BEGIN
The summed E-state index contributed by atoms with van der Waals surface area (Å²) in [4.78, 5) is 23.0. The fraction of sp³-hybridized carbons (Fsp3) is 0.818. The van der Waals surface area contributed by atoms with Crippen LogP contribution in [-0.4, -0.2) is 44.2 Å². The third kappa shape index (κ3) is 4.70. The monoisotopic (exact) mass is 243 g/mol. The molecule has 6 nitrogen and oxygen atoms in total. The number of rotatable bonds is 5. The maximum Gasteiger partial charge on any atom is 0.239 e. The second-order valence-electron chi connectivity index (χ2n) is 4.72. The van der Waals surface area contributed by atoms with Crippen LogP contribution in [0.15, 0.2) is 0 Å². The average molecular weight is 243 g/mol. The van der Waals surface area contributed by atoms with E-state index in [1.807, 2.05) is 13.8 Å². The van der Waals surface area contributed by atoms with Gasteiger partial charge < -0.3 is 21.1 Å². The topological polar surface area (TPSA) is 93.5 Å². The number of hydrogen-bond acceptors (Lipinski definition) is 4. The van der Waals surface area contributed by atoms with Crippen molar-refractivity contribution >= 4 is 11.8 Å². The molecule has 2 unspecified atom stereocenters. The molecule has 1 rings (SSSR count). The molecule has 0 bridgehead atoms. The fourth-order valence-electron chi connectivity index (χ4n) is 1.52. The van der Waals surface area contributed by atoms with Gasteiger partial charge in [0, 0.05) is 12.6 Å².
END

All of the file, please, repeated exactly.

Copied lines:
The summed E-state index contributed by atoms with van der Waals surface area (Å²) in [4.78, 5) is 23.0. The fraction of sp³-hybridized carbons (Fsp3) is 0.818. The van der Waals surface area contributed by atoms with Crippen LogP contribution in [-0.4, -0.2) is 44.2 Å². The third kappa shape index (κ3) is 4.70. The monoisotopic (exact) mass is 243 g/mol. The molecule has 6 nitrogen and oxygen atoms in total. The number of rotatable bonds is 5. The maximum Gasteiger partial charge on any atom is 0.239 e. The second-order valence-electron chi connectivity index (χ2n) is 4.72. The van der Waals surface area contributed by atoms with Crippen LogP contribution in [0.15, 0.2) is 0 Å². The average molecular weight is 243 g/mol. The van der Waals surface area contributed by atoms with E-state index in [1.807, 2.05) is 13.8 Å². The van der Waals surface area contributed by atoms with Gasteiger partial charge < -0.3 is 21.1 Å². The topological polar surface area (TPSA) is 93.5 Å². The number of hydrogen-bond acceptors (Lipinski definition) is 4. The van der Waals surface area contributed by atoms with Crippen molar-refractivity contribution >= 4 is 11.8 Å². The molecule has 2 unspecified atom stereocenters. The molecule has 1 rings (SSSR count). The molecule has 0 bridgehead atoms. The fourth-order valence-electron chi connectivity index (χ4n) is 1.52. The van der Waals surface area contributed by atoms with Gasteiger partial charge in [0, 0.05) is 12.6 Å².